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‘Embarrassing’ lack of Indigenous voices in NWT COP26 delegation

Last modified: November 17, 2021 at 4:17pm


One of the four people who attended the COP26 climate conference on behalf of the Northwest Territories says the lack of Indigenous representation in the group was an embarrassment.

Katrina Nokleby, the Great Slave MLA, made the remark at a Wednesday news conference called by the territorial government to discuss the NWT’s participation at COP26, the recently concluded United Nations-backed climate summit in Glasgow.

There was no Indigenous representation in the NWT’s four-person delegation, which was led by environment minister Shane Thompson.

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“I don’t think it was ideal,” Nokleby told reporters. “It’s embarrassing, frankly, to be a territory that speaks about Indigenous involvement and not have any Indigenous people in our delegation.

“However, it’s just what ended up happening this time. I think it’s a big lesson that I’m sure the department and EIA is taking back for the next one.”

EIA stands for Executive and Indigenous Affairs, the NWT government branch that oversees relations with Indigenous governments.

Nokleby said she had been approached to join the delegation by Jackie Jacobson, the Nunakput MLA, who chairs the NWT legislature’s committee on economic development and environment, as her engineering career gave her “a lot of the technical background.”

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The NWT’s consensus form of government means Nokleby, who is not part of cabinet, was able to accompany Thompson, the minister, in the same delegation.

Declining to directly answer one reporter’s question about whether Indigenous people felt suitably represented at the conference, Nokleby said: “It’s not lost on me, the irony of being a white woman sitting here telling you if Indigenous people felt they were heard at COP.”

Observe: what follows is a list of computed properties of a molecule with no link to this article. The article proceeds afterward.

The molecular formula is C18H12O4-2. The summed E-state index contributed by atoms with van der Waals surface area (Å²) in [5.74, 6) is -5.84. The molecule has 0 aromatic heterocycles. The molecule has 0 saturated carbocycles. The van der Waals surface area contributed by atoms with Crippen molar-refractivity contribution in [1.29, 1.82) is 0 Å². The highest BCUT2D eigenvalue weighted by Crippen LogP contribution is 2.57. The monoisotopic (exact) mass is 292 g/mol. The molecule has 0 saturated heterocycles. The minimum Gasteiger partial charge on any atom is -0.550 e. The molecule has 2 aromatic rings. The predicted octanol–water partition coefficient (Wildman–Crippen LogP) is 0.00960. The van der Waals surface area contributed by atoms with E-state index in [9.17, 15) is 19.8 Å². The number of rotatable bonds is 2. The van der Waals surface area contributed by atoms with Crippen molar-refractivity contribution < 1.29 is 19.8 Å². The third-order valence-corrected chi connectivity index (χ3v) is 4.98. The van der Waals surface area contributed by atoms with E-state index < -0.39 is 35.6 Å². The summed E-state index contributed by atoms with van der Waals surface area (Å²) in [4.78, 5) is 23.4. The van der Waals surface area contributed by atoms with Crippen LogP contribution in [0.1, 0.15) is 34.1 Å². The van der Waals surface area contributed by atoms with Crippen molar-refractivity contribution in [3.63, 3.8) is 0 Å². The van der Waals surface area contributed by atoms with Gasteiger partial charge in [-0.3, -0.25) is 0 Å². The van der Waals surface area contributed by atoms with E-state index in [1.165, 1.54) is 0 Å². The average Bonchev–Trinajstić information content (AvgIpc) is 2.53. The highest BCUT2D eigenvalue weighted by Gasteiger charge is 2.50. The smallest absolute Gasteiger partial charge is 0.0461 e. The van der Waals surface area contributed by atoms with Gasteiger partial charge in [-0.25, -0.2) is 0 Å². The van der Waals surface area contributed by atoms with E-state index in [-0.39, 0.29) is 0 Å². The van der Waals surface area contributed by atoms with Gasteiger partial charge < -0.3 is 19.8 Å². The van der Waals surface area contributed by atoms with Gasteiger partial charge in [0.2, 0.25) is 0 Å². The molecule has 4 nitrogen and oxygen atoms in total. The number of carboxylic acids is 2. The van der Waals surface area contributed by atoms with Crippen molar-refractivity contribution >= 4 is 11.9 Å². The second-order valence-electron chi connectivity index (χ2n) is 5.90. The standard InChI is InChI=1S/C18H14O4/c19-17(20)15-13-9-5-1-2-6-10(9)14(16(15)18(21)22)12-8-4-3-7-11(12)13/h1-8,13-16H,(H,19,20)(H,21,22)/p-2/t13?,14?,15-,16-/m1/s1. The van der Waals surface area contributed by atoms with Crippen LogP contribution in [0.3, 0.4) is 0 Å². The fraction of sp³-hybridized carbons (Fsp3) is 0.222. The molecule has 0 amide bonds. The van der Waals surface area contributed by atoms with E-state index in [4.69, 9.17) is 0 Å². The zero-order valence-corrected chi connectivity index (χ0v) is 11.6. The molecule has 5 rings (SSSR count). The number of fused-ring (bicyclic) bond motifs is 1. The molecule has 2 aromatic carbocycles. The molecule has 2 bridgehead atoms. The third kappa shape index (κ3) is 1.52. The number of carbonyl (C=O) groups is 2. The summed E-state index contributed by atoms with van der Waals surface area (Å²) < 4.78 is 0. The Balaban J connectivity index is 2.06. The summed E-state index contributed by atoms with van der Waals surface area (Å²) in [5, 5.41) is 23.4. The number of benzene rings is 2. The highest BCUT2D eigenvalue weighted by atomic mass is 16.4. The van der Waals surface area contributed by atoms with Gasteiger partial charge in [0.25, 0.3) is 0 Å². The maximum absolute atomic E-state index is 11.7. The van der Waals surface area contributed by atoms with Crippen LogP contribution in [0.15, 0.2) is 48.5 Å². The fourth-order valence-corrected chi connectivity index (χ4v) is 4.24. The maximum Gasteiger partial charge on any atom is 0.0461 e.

Thompson said his government “will support youth and Indigenous voices to be at the forefront of climate change action” even though the delegation did not reflect that.

He said his government had spoken with Indigenous counterparts in the NWT before he travelled to Glasgow, had met with youth activists, and “we were able to get their voices and their concerns addressed.”

The minister said the NWT’s place as part of a larger Canadian contingent had placed constraints on who could make the trip.

“It would have been nicer for us to have more Indigenous people from the Northwest Territories, but I think the messaging we were able to share didn’t do a disservice,” Thompson said.

A regional conversation

Asked if anything specifically would change about the NWT’s approach to the climate crisis following COP26, the territorial government continued to stress its reliance on federal help.

Minister Thompson said the GNWT would keep following its existing plans and strategies and would work with the climate change council it has established with Indigenous governments. A youth advisory group for that council is being created, and the council’s overall aim is to inform GNWT policy with local, Indigenous knowledge.

Thompson did, however, say he had been impressed by the regional approaches adopted in some parts of the globe and wondered whether those could be replicated in the circumpolar North.

“Why aren’t we doing a regional approach to it? I’m talking about the NWT, Nunavut, and Yukon, but also Alaska, Greenland, and Iceland,” he said.

“Some of them have some very unique ways of addressing energy. Why reinvent the wheel? It’s starting the process, it’s having those conversations.

“Are we there yet? No. I’d be lying to you if I said we had 100-percent solutions. But I think we are very much on the right path.”

Cory Doll, the NWT Department of Environment and Natural Resources’ manager of climate change and air quality, said the territory was studying some lessons that could be learned from COP26 and meetings with various governments and agencies.

Nokleby said she had spent time with a Conservative Party representative at COP26, adding there was no reason why the NWT could not “leverage the Opposition in a federal arena” as well as leaning on the government in power.

“One of the biggest things I took was networking with other countries or businesses,” said Nokleby, citing a conversation with representatives of Panasonic about green hydrogen cells and suggesting partnerships between Indigenous organizations and businesses were a way forward.

“Maybe the federal government doesn’t need to be part of that conversation,” she said, “and we can be empowering Indigenous people and employing them in their own companies to address climate change.”


Editor’s note: More detailed coverage of the Indigenous voices that were represented at COP26, including some views from the Northwest Territories, follows later this week.

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